In a few short weeks, we'll be hosting a free event in Boston that will bring experts, facilitators and young adults to talk about the implications of the proposed Iran nuclear deal. 

Before that, however, we're scouring the corners of the internet for the best sources, firsthand, analysis and anything else, that we think helps explain both the proposed agreement itself and the various viewpoints around it. Are you a Boston-area young adult? Register for the August 26th "What's the Deal with the Iran Deal" conversation now! 

Earlier this summer, negotiators from Iran, Europe and the United States wrapped up close to two years of talks about nuclear weapons with the announcement of an agreement. Under the pact, which will be reviewed by Congress over the next month and a half, Iran will limit uranium enrichment – you need enriched uranium to produce a nuclear weapon – and undergo inspections at nuclear research sites.

UN sanctions imposed on Iran will be lifted. The country will get an immediate $100 billion or so that has been held as a result of sanctions, a massive windfall that has Iranians celebrating and Israelis fearing for a future of well-armed Hezbollah terrorists to the north and re-arming Hamas to the south.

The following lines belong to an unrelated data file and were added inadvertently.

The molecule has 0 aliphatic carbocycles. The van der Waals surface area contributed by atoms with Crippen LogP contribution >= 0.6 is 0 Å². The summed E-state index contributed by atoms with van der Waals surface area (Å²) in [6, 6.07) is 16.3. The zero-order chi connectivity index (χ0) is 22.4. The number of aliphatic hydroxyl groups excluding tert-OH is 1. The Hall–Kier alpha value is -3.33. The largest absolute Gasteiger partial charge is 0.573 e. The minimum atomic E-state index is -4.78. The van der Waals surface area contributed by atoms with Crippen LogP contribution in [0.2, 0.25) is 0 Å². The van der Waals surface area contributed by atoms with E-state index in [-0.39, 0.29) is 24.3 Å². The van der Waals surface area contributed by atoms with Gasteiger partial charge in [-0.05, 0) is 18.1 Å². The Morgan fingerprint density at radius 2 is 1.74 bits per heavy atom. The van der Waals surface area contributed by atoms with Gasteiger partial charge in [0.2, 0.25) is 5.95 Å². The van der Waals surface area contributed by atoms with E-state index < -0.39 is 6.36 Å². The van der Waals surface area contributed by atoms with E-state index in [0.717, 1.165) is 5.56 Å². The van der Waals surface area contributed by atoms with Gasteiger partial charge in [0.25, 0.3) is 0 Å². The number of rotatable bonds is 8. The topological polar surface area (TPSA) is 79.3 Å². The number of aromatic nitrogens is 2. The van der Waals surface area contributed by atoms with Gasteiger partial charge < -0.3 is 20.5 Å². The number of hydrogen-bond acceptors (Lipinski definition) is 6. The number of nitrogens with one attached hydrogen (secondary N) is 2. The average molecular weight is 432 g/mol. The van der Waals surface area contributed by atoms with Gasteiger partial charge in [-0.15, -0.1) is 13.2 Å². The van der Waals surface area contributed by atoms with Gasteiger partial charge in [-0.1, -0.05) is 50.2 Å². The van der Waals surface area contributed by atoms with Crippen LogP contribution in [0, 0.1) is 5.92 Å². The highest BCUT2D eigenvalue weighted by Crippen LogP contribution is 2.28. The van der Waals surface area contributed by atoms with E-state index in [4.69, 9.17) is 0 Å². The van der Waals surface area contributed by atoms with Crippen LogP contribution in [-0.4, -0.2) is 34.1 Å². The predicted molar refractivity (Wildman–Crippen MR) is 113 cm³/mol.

Israel, AIPAC (and other Jewish organizations, including CJP, our parent organization), the GOP and some Democrats don't like the deal. Led by PM Benjamin Netanyahu, there is a consensus across much of Israel that this deal endangers the Jewish State. The deal isn't strong enough, they say, to prevent a nuclear-armed Iran in 10-15 years. Additionally, Iran will take its newly found wealth and spread it around to destabilize the Middle East and boost the coffers of terrorists who have and will continue to attack Israelis and Jews around the world. They think a better deal is possible, and that Iran gained too much from this proposed agreement. It's a gamble that wagers on a moderating Iran, and that's not at all a sure bet, they argue.

President Obama, many Democrats in Congress, much of Europe and some Jewish organizations including J Street, believe it's the only way forward and will achieve the goal of preventing one of the most dangerous regimes in the world from obtaining the ultimate weapon. This deal, they say, is better than no deal and those who oppose it might be more interested in military options to stop Iran than negotiations. Additionally, by re-introducing Iran to the rest of the world, it's possible – even likely – that the country might moderate as old-line religious leaders begin to die off, to be replaced by younger Iranians more interested in more normal ties with the outside world than exporting Islamic revolution.

Fact-checking the flame throwers: Article from the Forward looks into the major criticisms/statements of support for the Iran deal.

The White House: The Historic Deal that Will Prevent Iran from Acquiring a Nuclear Weapon

Analysis from experts at Harvard University's 'Iran Matters' website

Israeli Prime Minister Netanyahu: Statement about the Iran Deal

AIPAC: Urge Congress to Oppose Bad Deal with Iran

J Street: Why J Street Supports the Nuclear Deal

Full text of the Iran Nuclear Deal